How to Support Parents With Special Needs Kids, by Sharon Lynn Pruitt

Reblogged from “A Fine Parent”

http://afineparent.com/close-knit-family/special-needs-kids.html#comment-64264

Sharon FYAbout Sharon Lynn Pruitt

Sharon Lynn Pruitt is a writer and recovering Netflix addict from the Midwest, in the USA. When she’s not chasing after her rambunctious toddler, you can find her on Twitter musing about life in a flyover state at @SLPruitt.

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Do you feel tongue tied when you meet parents with special needs kids? Are you worried that you might say or do the “wrong” things?

As the mother of a child with autism, I’ve seen a lot of people in your situation. And even though most mean well, sometimes friends and family do end up with their foot in their mouth.

My son Addy was diagnosed with an autism spectrum disorder about one year ago. I remember sitting in that doctor’s office, twisting a Kleenex in my hands to calm my nerves, feeling terrified to hear her say the words I knew were coming.

That day feels like a lifetime ago. The process of getting a diagnosis and taking the next steps was at times overwhelming, and it was an adjustment that took time not only for me, but for those closest to me as well.

Through mostly a process of trial and error, my friends, close family, and extended loved ones no longer worry so much about what to say or do when it comes to Addy. His autism is merely another part of what makes him who he is, much like his love of Thomas the Tank Engine and grilled cheese sandwiches.

According to CDC, 1 in 68 children is identified with Autism Spectrum Disorder. Today, I’d like to share with you, the best I can, what it is like to be the parent of a special needs child, and what you can do to support that parent in your life with a child like mine.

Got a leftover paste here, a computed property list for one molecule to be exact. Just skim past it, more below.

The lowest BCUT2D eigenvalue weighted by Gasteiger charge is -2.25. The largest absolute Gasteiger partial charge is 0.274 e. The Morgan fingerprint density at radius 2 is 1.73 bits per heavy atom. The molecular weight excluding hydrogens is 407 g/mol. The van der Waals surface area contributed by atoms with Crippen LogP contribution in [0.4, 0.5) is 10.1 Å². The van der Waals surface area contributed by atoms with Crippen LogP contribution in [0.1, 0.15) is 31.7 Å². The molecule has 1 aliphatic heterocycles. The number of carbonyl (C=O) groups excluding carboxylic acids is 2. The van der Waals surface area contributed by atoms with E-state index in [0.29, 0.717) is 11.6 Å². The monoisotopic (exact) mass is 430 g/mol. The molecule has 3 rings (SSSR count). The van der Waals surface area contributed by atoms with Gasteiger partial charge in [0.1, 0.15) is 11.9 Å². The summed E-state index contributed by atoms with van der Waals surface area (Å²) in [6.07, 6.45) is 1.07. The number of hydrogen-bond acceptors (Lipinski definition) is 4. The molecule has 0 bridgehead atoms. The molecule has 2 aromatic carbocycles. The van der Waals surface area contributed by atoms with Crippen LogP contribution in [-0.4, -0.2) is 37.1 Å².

#1 Don’t ignore their concerns in the beginning

blue-eyes-baby-640x423Addy was my first child. Born in the summer between what was to be my final two semesters of college, he was at once everything I feared and everything I dreamt of one day having.

As the story usually goes, life had its fair share of surprises in store for me, the first of which presented itself not long after I’d begun to feel comfortable, if not confident, in my ability to thrive as a single parent.

Addy was particularly quiet as a baby, opting to communicate with his body rather than with sounds – when he chose to communicate at all. By the time he was nearly 18 months old, he was still largely non-verbal, and getting even the shortest bit of eye contact from him felt like a losing battle every time.

Whenever I tried to bring up my concerns with those closest to me – and more experienced – I was always met with the same reaction: he’ll talk when he’s ready. I’m sure everything’s fine.

Even though I knew that they were trying to help, I wanted to shake them. I wanted to scream.

No, everything isn’t fine!

When interacting with parents who may suspect that their child has special needs, it may feel natural to assure them that everything is okay. It may feel like you’re helping them, offering comfort by denying the mere possibility, and while it’s true that some may be looking for someone to assuage their fears, some of us just want what we see with our own eyes validated.

If you’re sensing that they want someone to acknowledge their concerns, here’s what you can do: use that opportunity to change the tone of the conversation. Finding out that your child has special needs does not need to be approached as if it’s the end of the world. Assure them that, even if that is the case, everything will still be ok.

Help them find ways to be proactive with their concerns, rather than just trying to hand-wave them away. It takes courage to get to that point, and that courage should be commended.